Kosovo: UNHCR expects pace of returns to slow
The number of Kosovar refugees who returned spontaneously from neighbouring countries on Monday, June 28 was 29,300, a decrease of 15% compared with Sunday's figure, and of 30% compared with Saturday's.
UNHCR had anticipated that the pace of spontaneous returns will start to slow, as most of those refugees who have the means to arrange their own transport, and a place to go to, have returned. The need for organized and assisted repatriation will grow. The population of refugees and displaced people in Albania, the FYR of Macedonia and Montenegro has fallen to around 312,000, which is well under half of the number (782,000) staying in these countries in the beginning of June when the peace arrangement for Kosovo was concluded.
This morning UNHCR is organizing a second repatriation movement from camps in the FYR of Macedonia. Around 320 refugees are scheduled to return by bus to Pristina and Urosevac. Organized repatriation from Albania will begin on Thursday. In the meantime, refugees are being moved to a transit facility in Kukes from camps in the south of Albania.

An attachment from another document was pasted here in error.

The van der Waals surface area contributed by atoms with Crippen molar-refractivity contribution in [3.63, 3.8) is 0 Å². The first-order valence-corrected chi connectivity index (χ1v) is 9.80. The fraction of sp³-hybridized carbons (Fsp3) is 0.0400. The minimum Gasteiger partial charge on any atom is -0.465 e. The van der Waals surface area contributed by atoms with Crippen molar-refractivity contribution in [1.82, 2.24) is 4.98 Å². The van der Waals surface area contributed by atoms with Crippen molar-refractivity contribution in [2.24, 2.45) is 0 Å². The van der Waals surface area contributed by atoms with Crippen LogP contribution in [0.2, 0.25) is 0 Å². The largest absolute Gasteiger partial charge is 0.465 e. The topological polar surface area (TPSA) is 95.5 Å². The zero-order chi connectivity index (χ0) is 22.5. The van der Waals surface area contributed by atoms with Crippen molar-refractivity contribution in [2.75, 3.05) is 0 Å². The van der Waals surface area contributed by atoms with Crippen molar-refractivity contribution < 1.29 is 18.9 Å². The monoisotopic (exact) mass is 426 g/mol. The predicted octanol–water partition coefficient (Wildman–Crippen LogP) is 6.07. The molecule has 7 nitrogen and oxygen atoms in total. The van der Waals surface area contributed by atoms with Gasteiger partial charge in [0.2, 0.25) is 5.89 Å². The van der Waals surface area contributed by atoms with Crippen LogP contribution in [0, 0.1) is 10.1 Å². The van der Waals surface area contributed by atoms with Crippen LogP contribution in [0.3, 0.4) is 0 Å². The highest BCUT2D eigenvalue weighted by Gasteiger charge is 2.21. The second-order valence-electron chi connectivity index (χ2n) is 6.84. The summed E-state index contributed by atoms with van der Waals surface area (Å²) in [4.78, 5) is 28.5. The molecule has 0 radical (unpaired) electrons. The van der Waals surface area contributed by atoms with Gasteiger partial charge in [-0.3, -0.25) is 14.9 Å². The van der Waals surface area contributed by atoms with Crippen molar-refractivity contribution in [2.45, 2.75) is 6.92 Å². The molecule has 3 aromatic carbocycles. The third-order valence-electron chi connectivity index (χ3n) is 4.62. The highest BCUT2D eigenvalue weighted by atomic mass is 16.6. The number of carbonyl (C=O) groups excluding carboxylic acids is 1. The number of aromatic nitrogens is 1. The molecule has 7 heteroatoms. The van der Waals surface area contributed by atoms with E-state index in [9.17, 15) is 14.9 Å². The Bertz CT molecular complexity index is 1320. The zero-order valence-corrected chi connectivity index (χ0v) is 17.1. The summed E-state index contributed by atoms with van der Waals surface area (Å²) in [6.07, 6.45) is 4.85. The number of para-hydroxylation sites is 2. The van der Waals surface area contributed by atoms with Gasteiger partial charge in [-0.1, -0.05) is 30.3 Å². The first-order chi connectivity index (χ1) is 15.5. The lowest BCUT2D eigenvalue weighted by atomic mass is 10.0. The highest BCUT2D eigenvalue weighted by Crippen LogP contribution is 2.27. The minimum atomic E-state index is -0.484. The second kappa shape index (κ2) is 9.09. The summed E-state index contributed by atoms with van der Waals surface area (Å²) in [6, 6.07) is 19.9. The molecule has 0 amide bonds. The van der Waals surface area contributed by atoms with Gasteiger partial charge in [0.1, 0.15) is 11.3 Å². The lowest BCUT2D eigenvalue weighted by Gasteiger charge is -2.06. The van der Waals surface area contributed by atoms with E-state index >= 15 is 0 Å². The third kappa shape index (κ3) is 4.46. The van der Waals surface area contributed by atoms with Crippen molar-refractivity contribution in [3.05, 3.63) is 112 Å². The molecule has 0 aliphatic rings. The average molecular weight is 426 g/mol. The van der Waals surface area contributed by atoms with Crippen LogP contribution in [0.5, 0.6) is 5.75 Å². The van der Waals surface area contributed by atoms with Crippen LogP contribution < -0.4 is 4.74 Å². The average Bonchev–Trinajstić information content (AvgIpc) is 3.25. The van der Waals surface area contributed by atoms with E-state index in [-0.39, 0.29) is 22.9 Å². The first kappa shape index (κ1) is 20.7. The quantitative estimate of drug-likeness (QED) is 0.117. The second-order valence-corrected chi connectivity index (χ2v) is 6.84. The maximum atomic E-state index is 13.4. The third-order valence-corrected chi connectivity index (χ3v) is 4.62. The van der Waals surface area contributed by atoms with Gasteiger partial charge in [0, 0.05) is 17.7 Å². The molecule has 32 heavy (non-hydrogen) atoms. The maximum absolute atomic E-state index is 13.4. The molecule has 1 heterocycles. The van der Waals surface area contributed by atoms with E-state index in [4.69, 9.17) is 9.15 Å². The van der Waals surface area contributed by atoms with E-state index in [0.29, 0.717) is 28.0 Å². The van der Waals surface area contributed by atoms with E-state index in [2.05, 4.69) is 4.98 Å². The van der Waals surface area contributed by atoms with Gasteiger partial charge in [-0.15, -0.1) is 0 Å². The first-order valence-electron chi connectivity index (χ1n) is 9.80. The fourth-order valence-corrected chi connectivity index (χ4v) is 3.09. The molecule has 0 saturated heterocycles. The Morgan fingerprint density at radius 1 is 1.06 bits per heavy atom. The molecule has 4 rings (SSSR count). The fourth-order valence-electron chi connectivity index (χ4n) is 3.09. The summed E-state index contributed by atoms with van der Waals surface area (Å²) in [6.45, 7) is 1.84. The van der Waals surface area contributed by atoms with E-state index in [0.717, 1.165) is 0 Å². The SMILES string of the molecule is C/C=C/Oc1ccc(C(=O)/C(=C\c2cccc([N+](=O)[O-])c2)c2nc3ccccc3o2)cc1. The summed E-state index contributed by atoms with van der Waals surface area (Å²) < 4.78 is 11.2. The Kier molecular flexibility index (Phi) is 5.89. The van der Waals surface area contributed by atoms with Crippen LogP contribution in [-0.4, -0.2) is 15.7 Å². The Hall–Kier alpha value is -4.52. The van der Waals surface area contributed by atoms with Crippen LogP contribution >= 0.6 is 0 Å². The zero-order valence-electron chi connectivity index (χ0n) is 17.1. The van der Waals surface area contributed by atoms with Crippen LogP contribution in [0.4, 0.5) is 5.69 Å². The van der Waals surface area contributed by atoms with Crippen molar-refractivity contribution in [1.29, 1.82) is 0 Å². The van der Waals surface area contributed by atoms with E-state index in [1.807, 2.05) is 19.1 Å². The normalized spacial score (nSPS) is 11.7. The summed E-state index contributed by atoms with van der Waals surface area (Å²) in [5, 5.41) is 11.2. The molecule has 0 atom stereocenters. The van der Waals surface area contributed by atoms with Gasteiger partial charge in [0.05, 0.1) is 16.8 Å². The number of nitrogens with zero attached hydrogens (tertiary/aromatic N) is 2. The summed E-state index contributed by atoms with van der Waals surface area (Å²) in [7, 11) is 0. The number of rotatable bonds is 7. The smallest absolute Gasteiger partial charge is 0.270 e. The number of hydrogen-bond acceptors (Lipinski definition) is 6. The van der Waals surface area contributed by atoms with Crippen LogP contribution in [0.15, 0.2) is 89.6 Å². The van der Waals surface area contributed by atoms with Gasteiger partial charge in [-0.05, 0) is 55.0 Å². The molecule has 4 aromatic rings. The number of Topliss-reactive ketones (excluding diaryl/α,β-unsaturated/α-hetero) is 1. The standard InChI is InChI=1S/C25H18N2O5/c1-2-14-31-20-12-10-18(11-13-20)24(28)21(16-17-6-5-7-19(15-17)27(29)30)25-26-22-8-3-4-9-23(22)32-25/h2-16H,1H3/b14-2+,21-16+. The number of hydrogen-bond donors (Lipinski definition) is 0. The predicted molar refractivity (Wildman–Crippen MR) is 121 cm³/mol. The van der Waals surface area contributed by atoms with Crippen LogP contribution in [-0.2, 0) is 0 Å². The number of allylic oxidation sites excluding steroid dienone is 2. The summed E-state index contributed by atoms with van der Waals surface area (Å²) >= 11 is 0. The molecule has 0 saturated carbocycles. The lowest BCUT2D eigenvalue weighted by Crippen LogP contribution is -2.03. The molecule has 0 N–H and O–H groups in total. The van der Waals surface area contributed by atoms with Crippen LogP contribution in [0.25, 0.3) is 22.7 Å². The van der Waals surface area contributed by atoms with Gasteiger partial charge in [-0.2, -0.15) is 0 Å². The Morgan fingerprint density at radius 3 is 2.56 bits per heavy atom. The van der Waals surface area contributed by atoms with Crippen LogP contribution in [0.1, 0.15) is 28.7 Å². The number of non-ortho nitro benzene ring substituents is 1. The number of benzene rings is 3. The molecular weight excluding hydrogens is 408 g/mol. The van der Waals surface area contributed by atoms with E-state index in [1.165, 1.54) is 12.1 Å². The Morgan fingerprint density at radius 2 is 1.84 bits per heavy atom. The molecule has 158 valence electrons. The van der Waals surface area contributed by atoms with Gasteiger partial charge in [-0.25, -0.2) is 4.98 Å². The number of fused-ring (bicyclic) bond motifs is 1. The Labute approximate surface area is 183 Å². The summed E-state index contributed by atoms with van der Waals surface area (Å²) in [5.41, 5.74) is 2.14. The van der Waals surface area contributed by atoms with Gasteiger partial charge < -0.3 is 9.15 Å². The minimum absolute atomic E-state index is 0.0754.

UNHCR staff in northern Kosovo, especially in the Pec area, report that shelter for returnees continues to be the biggest problem. UNHCR's shelter expert estimates that up to 45,000 of homes in Kosovo are so severely damaged as to be uninhabitable. Since the UNHCR office opened in Pec just a few days ago, staff have distributed 700 family-sized tents to returnees and are now distributing the 500 additional tents which arrived in Pec yesterday. 16,000 additional tents are on order and expected soon. Meanwhile tents from the camps in Macedonia are being refurbished, disinfected and packed by Swiss Disaster Relief for shipment to Kosovo.
Material for UNHCR shelter repair kits has started to arrive in Kosovo and distribution will begin as soon as the kits are assembled.